Image by Futurism

Nuclear experts in the Netherlands are warning against "anti-5G" pendants that some are wearing with the ridiculous idea that they'll ward off harmful frequencies.

The problem? These products emit potentially harmful ionizing radiation — they're literally radioactive, in other words — and could could cause negative health effects in the long run.

In short, the irony is palpable.

"Exposure to ionizing radiation can cause adverse health effects," the Dutch authority for nuclear safety and radiation protection wrote in a statement highlighted by The Guardian. "Due to the potential health risk they pose, these consumer products containing radioactive materials are therefore prohibited by law."

The agency warned that while the gadgets don't give out intense levels of radiation, wearing such pendants 24/7 could eventually add up to levels exceeding "the stringent limit for skin exposure that applies in the Netherlands."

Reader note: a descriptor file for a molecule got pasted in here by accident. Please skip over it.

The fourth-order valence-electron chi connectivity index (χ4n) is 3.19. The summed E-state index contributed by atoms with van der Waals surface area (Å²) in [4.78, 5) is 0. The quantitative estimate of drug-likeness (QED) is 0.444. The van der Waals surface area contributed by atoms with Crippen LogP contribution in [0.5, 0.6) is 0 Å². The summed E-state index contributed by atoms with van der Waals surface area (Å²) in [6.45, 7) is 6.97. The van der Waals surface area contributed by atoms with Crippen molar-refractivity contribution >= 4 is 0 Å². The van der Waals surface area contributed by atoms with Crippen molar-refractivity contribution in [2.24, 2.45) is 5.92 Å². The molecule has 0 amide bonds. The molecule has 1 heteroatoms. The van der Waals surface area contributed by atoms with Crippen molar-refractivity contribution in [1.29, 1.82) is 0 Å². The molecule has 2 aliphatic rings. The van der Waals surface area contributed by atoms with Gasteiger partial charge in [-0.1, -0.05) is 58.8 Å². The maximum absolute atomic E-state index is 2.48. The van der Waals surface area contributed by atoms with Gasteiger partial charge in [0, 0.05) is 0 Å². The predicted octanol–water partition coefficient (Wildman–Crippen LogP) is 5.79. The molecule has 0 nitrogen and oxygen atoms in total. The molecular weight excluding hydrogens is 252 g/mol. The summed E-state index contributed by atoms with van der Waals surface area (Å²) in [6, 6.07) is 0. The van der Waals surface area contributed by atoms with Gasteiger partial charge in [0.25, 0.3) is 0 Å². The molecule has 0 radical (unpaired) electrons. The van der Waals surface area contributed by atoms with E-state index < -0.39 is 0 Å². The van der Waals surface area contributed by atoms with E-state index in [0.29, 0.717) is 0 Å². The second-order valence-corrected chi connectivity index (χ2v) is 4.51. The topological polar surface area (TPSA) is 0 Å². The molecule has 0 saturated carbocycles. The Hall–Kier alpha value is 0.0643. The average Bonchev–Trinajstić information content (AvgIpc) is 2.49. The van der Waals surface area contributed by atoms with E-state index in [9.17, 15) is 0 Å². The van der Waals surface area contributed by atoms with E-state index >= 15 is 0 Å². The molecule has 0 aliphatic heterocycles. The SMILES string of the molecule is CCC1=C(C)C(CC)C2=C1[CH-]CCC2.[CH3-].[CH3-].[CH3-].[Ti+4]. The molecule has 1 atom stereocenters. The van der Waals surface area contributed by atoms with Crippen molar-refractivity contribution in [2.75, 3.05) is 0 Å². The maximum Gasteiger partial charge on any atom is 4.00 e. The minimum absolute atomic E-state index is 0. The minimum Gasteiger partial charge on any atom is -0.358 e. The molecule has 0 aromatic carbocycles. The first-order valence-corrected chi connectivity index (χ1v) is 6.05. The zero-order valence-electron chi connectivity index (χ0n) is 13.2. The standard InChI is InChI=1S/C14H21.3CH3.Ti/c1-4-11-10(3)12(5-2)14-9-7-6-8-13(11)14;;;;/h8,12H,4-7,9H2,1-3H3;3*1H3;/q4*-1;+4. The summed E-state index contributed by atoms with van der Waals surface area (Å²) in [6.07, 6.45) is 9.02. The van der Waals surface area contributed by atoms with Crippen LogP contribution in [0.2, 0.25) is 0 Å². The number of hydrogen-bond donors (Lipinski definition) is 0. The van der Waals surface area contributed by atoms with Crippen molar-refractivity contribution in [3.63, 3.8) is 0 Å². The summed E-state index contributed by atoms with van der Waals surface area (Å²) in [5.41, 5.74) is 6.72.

The officials also listed ten products with ionizing radiation that consumers should stay the hell away from, including "quantum pendants" and bracelets "with negative ions," marketed towards kids.

Conspiracy theorists have been on a years-long tirade against 5G tech, arguing that the completely harmless rays are actually dangerous — and could even be used to spread the coronavirus, however the heck that would work.

Things got so bad last year that broadband engineers in the UK were getting attacked on the streets, and cell towers were being set on fire by conspiracy theorists.

Even the World Health Organization had to spell out the obvious: 5G is safe, as far as we know.

Now, some of these believers are apparently turning to new kinds of jewelry, including products that could actually end up harming them — rather than protecting them from a nonexistent threat.